STATE FARM'S HEAD ON A PLATTER
What Gulf Coast Congressman Gene Taylor wanted the Easter Bunny to bring him.
South Mississippi Living 4/07

Thursday, January 10, 2008

Musgrove’s Ties to Big Insurance Smell to High Heaven

by Ana Maria

When it comes to seeing clearly the insurance industry’s responsibility in creating the economic devastation it caused South Mississippi’s Katrina-ravaged home and business owners, former Governor Ronnie Musgrove can’t see past the end of his paycheck. Since July 2004, Musgrove has been on the payroll of the law firm Copeland, Cook, Taylor & Bush, the same law firm that Gulf Coast News reported “is involved what with almost every Mississippi insurance case.” And not on the side of home and business owners, either.

Greg Copeland, the firm's founding member, is “ a longtime lobbyist for the insurance industry” . . . and the attorney for the American Insurance Association . . . and State Farm . . . and the recently ousted state insurance commissioner George Dale, who refers to Copeland as a “ good friend.”

With Ronnie Musgrove on the payroll of the very law firm of hired guns that have helped the insurance companies swindle us out of the insurance money owed us on our wind policies . . . on the payroll of the law firm of hired guns that defend insurance companies as they betray our families here in South Mississippi, Musgrove cannot authentically claim he will go to Washington, DC, and fight for us . . . while deliberately remaining on the other team's payroll. That's kinda like Colonel Sanders pretending that he can champion the cause of People for the Ethical Treatment of Animals (PETA). Not gonna happen.

This is a classic conflict of interest. No amount of pretending otherwise is going to make it any different. No spinning. No political messaging. None. Get it?! Good grief!

Does Musgrove really believe that the citizens of South Mississippi would cast their votes for a man who is in bed with the insurance companies that have hurt us? Regardless of whether we are Democrats like Congressman Gene Taylor or Republicans like U.S. Senator Trent Lott, each of whom lost their homes and had to retain a lawyer to fight their insurance companies, mention the word "insurance" and the anger and hostility that boils over immediately comes forth like a volcanic eruption!?!?!?!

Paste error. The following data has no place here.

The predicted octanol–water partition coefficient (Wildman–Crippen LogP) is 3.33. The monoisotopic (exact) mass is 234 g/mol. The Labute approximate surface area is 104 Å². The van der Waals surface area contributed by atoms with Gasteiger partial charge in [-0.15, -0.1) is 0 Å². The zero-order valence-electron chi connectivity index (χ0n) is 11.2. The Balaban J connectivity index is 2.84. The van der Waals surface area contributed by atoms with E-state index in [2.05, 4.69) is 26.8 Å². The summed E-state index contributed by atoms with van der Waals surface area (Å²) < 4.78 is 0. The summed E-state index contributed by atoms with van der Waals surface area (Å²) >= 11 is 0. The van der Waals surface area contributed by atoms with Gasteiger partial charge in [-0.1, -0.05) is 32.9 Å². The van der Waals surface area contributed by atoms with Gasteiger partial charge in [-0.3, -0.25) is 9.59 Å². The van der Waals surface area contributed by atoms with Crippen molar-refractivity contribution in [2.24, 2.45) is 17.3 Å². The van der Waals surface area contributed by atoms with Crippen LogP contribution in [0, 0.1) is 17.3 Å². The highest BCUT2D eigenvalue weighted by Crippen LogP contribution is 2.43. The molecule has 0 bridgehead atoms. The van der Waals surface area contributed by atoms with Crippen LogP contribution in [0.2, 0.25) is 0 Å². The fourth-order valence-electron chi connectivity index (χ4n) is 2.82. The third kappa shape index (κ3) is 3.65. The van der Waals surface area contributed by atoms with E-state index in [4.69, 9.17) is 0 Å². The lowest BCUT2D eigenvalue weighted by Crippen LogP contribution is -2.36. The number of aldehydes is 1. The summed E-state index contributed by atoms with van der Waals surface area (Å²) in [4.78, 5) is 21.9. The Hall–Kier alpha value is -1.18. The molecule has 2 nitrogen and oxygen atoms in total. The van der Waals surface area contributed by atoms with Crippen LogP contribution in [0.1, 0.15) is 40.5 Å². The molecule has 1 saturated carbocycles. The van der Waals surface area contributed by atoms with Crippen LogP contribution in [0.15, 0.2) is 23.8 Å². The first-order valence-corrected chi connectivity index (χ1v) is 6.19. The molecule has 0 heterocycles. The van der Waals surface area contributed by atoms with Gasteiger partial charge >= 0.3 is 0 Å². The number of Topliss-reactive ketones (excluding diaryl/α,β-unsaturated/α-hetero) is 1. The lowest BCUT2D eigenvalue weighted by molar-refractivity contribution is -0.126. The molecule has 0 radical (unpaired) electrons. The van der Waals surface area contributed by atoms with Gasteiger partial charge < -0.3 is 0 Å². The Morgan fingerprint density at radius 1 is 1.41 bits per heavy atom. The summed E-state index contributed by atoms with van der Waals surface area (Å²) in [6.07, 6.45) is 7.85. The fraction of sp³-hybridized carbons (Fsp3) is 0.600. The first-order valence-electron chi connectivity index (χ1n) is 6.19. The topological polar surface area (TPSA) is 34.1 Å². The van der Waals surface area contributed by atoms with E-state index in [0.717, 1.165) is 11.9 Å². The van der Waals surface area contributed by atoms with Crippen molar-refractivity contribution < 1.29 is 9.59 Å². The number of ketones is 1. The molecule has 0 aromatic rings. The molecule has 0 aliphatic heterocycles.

Last August, Gary Anderson succeeded in ousting George Dale, whose cozy relationship with the insurance industry didn’t pass the smell test. At the end of election night voters denied Dale the insurance commissioner’s office he had held for 32 years. Musgrove’s cozy relationship with the law firm that defended George Dale, State Farm
the state's largest homeowner insurance company when Katrina hit, and the American Insurance Association—the insurance industry’s trade association—isn’t going to fare any better in passing the smell test in this election either.

Down here along the state's Gulf Coast, our expert noses always know when something smells fishy. So good are our noses that we can smell the stench a mile or two away. That fishiness is something that Musgrove’s cologne cannot cover.

Contrast this to the ever popular Congressman Gene Taylor, whose only reason to smell fishy is, well, because the man went fishing. With Congressman Gene Taylor, we know that what-you-see-is-what-you-get. He's honest and works effectively to make our lives better. Being open and honest, direct and upfront like he is gains respect and appreciation down here on the coast of Mississippi. In this way, Taylor has spoiled us.

We have been blessed to have Gene Taylor as our representative, a heroic public servant who lost everything in Katrina, whose insurance company (Snake Farm) screwed him and his family by failing to pay a penny before resorted to suing the company, a man whose own constituents continue to experience the same level of anguish and betrayal from the insurance industry that he and his family have experienced.

We are blessed because Congressman Gene Taylor pulled out from the depths of his soul an indefatigable strength to carry on personally and professionally to champion this cause, battling successfully the insurance industry that no one thought possible to obtain a single victory. Taylor embarked on this alleged no-win battle for one forthright reason: to ensure that America’s families and businesses all over the country never again are exposed to the ravages of corporate greed that has become so apparent in our nation’s insurance industry. For his vision, his courage, his ingenuity—and that of his staff, South Mississippians like myself are eternally grateful.